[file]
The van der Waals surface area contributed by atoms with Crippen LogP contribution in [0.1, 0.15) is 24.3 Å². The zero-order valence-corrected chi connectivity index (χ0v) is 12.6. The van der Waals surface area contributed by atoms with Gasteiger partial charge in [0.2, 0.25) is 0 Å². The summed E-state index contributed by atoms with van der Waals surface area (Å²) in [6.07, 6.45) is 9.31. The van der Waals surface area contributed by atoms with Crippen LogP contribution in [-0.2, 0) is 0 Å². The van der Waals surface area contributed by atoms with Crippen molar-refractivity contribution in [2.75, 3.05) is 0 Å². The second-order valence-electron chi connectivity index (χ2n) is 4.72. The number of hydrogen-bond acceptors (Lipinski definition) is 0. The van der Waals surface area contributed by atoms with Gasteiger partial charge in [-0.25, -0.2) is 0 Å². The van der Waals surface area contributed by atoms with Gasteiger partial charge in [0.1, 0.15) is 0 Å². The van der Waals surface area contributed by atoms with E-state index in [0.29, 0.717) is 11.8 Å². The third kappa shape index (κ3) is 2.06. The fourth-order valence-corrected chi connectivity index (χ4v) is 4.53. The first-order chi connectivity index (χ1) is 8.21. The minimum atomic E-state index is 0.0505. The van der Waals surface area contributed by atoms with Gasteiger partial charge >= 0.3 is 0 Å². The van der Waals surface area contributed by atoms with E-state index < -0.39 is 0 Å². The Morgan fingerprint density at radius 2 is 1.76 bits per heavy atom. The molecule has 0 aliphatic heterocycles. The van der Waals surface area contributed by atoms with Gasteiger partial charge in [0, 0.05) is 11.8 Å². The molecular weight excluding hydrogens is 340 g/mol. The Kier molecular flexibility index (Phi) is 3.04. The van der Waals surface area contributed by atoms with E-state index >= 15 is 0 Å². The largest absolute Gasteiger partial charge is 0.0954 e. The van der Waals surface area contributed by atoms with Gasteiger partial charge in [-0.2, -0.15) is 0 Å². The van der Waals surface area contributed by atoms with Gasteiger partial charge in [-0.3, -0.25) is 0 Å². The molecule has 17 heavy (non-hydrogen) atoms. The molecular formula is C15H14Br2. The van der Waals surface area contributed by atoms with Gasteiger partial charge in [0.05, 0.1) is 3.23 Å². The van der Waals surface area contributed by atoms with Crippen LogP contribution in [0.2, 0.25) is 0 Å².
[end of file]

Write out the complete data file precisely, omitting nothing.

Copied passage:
The van der Waals surface area contributed by atoms with Crippen LogP contribution in [0.1, 0.15) is 24.3 Å². The zero-order valence-corrected chi connectivity index (χ0v) is 12.6. The van der Waals surface area contributed by atoms with Gasteiger partial charge in [0.2, 0.25) is 0 Å². The summed E-state index contributed by atoms with van der Waals surface area (Å²) in [6.07, 6.45) is 9.31. The van der Waals surface area contributed by atoms with Crippen LogP contribution in [-0.2, 0) is 0 Å². The van der Waals surface area contributed by atoms with Crippen molar-refractivity contribution in [2.75, 3.05) is 0 Å². The second-order valence-electron chi connectivity index (χ2n) is 4.72. The number of hydrogen-bond acceptors (Lipinski definition) is 0. The van der Waals surface area contributed by atoms with Gasteiger partial charge in [-0.25, -0.2) is 0 Å². The van der Waals surface area contributed by atoms with Gasteiger partial charge in [0.1, 0.15) is 0 Å². The van der Waals surface area contributed by atoms with E-state index in [0.29, 0.717) is 11.8 Å². The third kappa shape index (κ3) is 2.06. The fourth-order valence-corrected chi connectivity index (χ4v) is 4.53. The first-order chi connectivity index (χ1) is 8.21. The minimum atomic E-state index is 0.0505. The van der Waals surface area contributed by atoms with Gasteiger partial charge >= 0.3 is 0 Å². The van der Waals surface area contributed by atoms with E-state index < -0.39 is 0 Å². The Morgan fingerprint density at radius 2 is 1.76 bits per heavy atom. The molecule has 0 aliphatic heterocycles. The van der Waals surface area contributed by atoms with Gasteiger partial charge in [0, 0.05) is 11.8 Å². The molecular weight excluding hydrogens is 340 g/mol. The Kier molecular flexibility index (Phi) is 3.04. The van der Waals surface area contributed by atoms with E-state index >= 15 is 0 Å². The largest absolute Gasteiger partial charge is 0.0954 e. The van der Waals surface area contributed by atoms with Gasteiger partial charge in [-0.2, -0.15) is 0 Å². The van der Waals surface area contributed by atoms with Gasteiger partial charge in [-0.3, -0.25) is 0 Å². The molecule has 17 heavy (non-hydrogen) atoms. The molecular formula is C15H14Br2. The van der Waals surface area contributed by atoms with Gasteiger partial charge in [0.05, 0.1) is 3.23 Å². The van der Waals surface area contributed by atoms with Crippen LogP contribution in [0.2, 0.25) is 0 Å².